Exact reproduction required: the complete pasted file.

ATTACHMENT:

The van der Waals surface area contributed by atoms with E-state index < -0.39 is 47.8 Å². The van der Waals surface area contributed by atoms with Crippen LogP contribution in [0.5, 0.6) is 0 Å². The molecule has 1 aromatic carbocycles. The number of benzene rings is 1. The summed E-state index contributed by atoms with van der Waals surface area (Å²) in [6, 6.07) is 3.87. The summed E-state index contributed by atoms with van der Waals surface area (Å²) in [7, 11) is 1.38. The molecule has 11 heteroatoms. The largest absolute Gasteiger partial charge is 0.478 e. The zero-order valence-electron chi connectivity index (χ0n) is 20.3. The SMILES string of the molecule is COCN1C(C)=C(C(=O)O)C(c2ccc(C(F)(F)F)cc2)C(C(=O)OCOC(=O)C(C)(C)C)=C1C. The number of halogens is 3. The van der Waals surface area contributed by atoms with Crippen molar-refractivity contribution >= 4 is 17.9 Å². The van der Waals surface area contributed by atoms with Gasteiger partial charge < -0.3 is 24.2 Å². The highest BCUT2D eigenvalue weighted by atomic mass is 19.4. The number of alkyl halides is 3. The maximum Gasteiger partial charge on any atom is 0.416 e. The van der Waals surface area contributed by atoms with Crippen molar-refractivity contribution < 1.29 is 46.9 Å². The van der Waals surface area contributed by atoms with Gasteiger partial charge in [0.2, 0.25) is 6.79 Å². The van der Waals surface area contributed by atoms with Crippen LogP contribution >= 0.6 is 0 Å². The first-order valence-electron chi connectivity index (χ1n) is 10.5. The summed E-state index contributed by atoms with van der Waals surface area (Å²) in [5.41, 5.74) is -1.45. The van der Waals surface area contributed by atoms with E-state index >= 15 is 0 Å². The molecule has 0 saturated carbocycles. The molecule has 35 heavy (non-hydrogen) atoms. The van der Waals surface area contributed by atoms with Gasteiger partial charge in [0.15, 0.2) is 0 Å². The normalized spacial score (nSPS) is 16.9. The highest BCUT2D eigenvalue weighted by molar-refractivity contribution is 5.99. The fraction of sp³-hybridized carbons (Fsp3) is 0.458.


The van der Waals surface area contributed by atoms with E-state index < -0.39 is 47.8 Å². The van der Waals surface area contributed by atoms with Crippen LogP contribution in [0.5, 0.6) is 0 Å². The molecule has 1 aromatic carbocycles. The number of benzene rings is 1. The summed E-state index contributed by atoms with van der Waals surface area (Å²) in [6, 6.07) is 3.87. The summed E-state index contributed by atoms with van der Waals surface area (Å²) in [7, 11) is 1.38. The molecule has 11 heteroatoms. The largest absolute Gasteiger partial charge is 0.478 e. The zero-order valence-electron chi connectivity index (χ0n) is 20.3. The SMILES string of the molecule is COCN1C(C)=C(C(=O)O)C(c2ccc(C(F)(F)F)cc2)C(C(=O)OCOC(=O)C(C)(C)C)=C1C. The number of halogens is 3. The van der Waals surface area contributed by atoms with Crippen molar-refractivity contribution >= 4 is 17.9 Å². The van der Waals surface area contributed by atoms with Gasteiger partial charge < -0.3 is 24.2 Å². The highest BCUT2D eigenvalue weighted by atomic mass is 19.4. The number of alkyl halides is 3. The maximum Gasteiger partial charge on any atom is 0.416 e. The van der Waals surface area contributed by atoms with Crippen molar-refractivity contribution < 1.29 is 46.9 Å². The van der Waals surface area contributed by atoms with Gasteiger partial charge in [0.2, 0.25) is 6.79 Å². The van der Waals surface area contributed by atoms with Crippen LogP contribution >= 0.6 is 0 Å². The first-order valence-electron chi connectivity index (χ1n) is 10.5. The summed E-state index contributed by atoms with van der Waals surface area (Å²) in [5.41, 5.74) is -1.45. The van der Waals surface area contributed by atoms with E-state index >= 15 is 0 Å². The molecule has 0 saturated carbocycles. The molecule has 35 heavy (non-hydrogen) atoms. The van der Waals surface area contributed by atoms with Gasteiger partial charge in [0.15, 0.2) is 0 Å². The normalized spacial score (nSPS) is 16.9. The highest BCUT2D eigenvalue weighted by molar-refractivity contribution is 5.99. The fraction of sp³-hybridized carbons (Fsp3) is 0.458.